I’m biased I know, but SVG is an absolute legend!
Last weekend there was plenty of first class motor racing happening around the planet, there were some great races and some excellent Aussie and Kiwi performances, but there’s only one event that’s worth talking about today.
The performance of Shane van Gisbergen on the streets of Chicago was quite simply the most stunning debut by a driver in a top line professional category in the modern era. His weekend as a whole, let alone the race win, will quickly become one of the great legendary stories of our sport.
I, like many other people who have worked with Shane over the last 16 or so years that he’s driven professionally, couldn’t be prouder of what he achieved in the Windy City. And whilst I watched the race in awe of his speed and race craft, I can’t say that I was surprised by the outcome.
In fact, I’m nothing short of amazed that some of the regular NASCAR drivers appeared not have seen him coming. The post race comments were often amusing but surely these guys and teams would have done their homework? Or do they really exist in an American bubble to the extent that they didn’t spot the train heading down the tunnel?
All credit to Paul Morris and Boris Said for making the connection with Trackhouse Racing in the first place and I am very sure that Boris, who certainly does take an interest in the wider world of motor sports, saw the potential in this one off drive for SVG. And hats off to Trackhouse for the whole Project91 scheme, something that would be great to see copied here in Australia, as I alluded to last week.
The Chicago venue represented the perfect opportunity for an outsider to arrive on the scene with one less handicap to contend with when compared with the regular drivers, namely a brand new track with no prior experience for anyone.
But be in no doubt, that still left a mountain of other obstacles for a new comer, such as minimal Cup car experience (a few laps in the days beforehand being all Shane had), no category experience with strategy, rules etc, plus a grid full of other drivers who, whether they knew of SVG’s track record or not, weren’t about to make life easy for him.
The sheer scale of Shane’s achievement cannot be underestimated. Whilst I certainly always felt that he had it in him to spring this result, there are any number of things that can go wrong along the way through no fault of the driver, especially in those difficult conditions.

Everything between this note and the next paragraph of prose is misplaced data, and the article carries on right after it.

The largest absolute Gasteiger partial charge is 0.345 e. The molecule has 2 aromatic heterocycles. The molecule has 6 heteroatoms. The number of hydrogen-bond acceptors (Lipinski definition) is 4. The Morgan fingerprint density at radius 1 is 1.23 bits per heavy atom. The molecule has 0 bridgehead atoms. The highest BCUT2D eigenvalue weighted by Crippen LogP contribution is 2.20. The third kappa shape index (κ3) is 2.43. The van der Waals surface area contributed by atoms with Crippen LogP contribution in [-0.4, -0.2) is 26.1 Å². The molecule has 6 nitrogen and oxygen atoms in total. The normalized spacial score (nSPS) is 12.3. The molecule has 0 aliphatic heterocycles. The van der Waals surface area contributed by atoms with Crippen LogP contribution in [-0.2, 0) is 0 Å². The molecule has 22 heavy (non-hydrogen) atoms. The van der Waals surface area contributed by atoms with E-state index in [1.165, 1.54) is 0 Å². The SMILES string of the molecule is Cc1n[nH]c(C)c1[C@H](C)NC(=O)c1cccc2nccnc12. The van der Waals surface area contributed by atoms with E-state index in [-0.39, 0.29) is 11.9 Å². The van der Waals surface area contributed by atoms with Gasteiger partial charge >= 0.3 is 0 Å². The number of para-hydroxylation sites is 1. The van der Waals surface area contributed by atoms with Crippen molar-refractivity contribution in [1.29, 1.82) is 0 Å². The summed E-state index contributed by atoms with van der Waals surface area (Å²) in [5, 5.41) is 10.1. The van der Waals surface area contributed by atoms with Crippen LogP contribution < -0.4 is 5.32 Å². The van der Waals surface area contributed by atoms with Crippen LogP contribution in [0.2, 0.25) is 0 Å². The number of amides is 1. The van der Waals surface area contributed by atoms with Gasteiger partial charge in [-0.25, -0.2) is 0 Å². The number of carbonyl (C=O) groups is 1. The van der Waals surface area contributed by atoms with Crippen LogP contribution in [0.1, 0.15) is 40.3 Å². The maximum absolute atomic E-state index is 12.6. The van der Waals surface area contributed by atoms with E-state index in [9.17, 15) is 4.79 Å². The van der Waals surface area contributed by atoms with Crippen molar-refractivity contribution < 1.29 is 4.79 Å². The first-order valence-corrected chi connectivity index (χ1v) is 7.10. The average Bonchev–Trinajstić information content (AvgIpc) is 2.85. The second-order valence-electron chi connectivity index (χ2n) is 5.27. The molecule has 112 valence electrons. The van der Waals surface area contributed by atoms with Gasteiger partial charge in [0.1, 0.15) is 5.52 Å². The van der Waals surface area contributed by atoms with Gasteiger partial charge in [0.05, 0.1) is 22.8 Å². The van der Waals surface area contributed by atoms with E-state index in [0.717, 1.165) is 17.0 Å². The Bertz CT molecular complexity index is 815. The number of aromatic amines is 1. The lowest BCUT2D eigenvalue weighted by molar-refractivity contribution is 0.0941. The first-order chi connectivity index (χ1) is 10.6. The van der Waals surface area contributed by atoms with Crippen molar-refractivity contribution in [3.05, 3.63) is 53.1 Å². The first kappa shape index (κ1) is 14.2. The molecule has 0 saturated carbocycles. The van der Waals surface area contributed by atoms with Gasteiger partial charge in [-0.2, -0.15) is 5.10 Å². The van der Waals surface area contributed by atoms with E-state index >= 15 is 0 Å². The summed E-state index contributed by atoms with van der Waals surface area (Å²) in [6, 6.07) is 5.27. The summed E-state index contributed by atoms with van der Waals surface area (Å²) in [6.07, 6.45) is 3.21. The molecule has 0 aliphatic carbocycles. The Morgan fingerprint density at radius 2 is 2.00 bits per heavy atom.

As the chequered flag fell, I was reminded that early last year I put SVG forward to GM to drive the Garage 56 Camaro at Le Mans this year. GM in the US decided to go elsewhere. Maybe now they will take Shane seriously as the world class driver that he is – there is simply no better and more versatile driver on GM’s books anywhere in the world today.
And it is that sheer versatility that is so impressive and so rarely seen. Only Mattias Ekstrom is in the same league in terms of diverse success at an international level.
Shane’s performance at the weekend, quite rightly, reflects well on the standard of the top five or so Supercars drivers when being judged on a global level. He is undoubtedly the best driver in Australasia at the moment, but there are several others who are growing fast. Hopefully they get their chances internationally in the future.
Meanwhile, as SVG returns to the Supercars paddock this coming weekend, I hope that those who were so quick to criticise him earlier this year are now humble enough to show him the respect he deserves.
If he makes comments about the cars and the category in the hope of making improvements then listen and engage him as one of the best racing brains in the business. The NASCAR win had as much to do with what Shane did outside of the car as it did inside. He can apply himself like no other.
It honestly still makes my blood boil when I remember the glib approach of some members of the TV presentation team at Newcastle to the issue of driver cooling for Shane and several others. This guy is world class. Show him the respect he deserves.
Finally, as I reflected on Monday on Shane’s NASCAR debut, I was trying to recall another race win over the last 50 years or so of my involvement in motor sport that felt as special or as extraordinary. I did eventually remember one, one that will mean little to those of younger years, but it was special. That was Mike Hailwood’s comeback win at the Isle of Man in 1978 on a Ducati.
For me, two unique motorsports moments to be cherished that both brought a tear to my eye.
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